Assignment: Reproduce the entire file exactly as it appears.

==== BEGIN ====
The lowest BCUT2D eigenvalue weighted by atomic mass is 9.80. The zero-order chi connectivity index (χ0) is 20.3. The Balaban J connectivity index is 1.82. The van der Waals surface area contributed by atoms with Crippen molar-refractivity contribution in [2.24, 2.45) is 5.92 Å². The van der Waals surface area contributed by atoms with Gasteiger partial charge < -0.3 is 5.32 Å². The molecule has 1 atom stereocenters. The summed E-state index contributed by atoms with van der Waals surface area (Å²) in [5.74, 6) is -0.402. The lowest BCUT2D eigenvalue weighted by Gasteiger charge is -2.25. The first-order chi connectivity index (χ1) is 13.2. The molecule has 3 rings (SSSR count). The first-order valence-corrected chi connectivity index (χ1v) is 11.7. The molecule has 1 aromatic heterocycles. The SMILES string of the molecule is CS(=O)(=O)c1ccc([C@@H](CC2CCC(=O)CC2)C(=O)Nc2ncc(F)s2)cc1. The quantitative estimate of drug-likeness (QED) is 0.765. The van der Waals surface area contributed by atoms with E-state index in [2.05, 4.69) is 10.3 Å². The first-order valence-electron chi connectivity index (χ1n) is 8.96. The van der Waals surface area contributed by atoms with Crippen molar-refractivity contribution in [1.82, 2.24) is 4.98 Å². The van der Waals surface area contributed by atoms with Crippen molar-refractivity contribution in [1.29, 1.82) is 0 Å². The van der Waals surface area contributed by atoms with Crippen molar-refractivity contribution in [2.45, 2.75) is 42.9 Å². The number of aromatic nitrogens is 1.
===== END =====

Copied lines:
The lowest BCUT2D eigenvalue weighted by atomic mass is 9.80. The zero-order chi connectivity index (χ0) is 20.3. The Balaban J connectivity index is 1.82. The van der Waals surface area contributed by atoms with Crippen molar-refractivity contribution in [2.24, 2.45) is 5.92 Å². The van der Waals surface area contributed by atoms with Gasteiger partial charge < -0.3 is 5.32 Å². The molecule has 1 atom stereocenters. The summed E-state index contributed by atoms with van der Waals surface area (Å²) in [5.74, 6) is -0.402. The lowest BCUT2D eigenvalue weighted by Gasteiger charge is -2.25. The first-order chi connectivity index (χ1) is 13.2. The molecule has 3 rings (SSSR count). The first-order valence-corrected chi connectivity index (χ1v) is 11.7. The molecule has 1 aromatic heterocycles. The SMILES string of the molecule is CS(=O)(=O)c1ccc([C@@H](CC2CCC(=O)CC2)C(=O)Nc2ncc(F)s2)cc1. The quantitative estimate of drug-likeness (QED) is 0.765. The van der Waals surface area contributed by atoms with E-state index in [2.05, 4.69) is 10.3 Å². The first-order valence-electron chi connectivity index (χ1n) is 8.96. The van der Waals surface area contributed by atoms with Crippen molar-refractivity contribution in [1.82, 2.24) is 4.98 Å². The van der Waals surface area contributed by atoms with Crippen molar-refractivity contribution in [1.29, 1.82) is 0 Å². The van der Waals surface area contributed by atoms with Crippen molar-refractivity contribution in [2.45, 2.75) is 42.9 Å². The number of aromatic nitrogens is 1.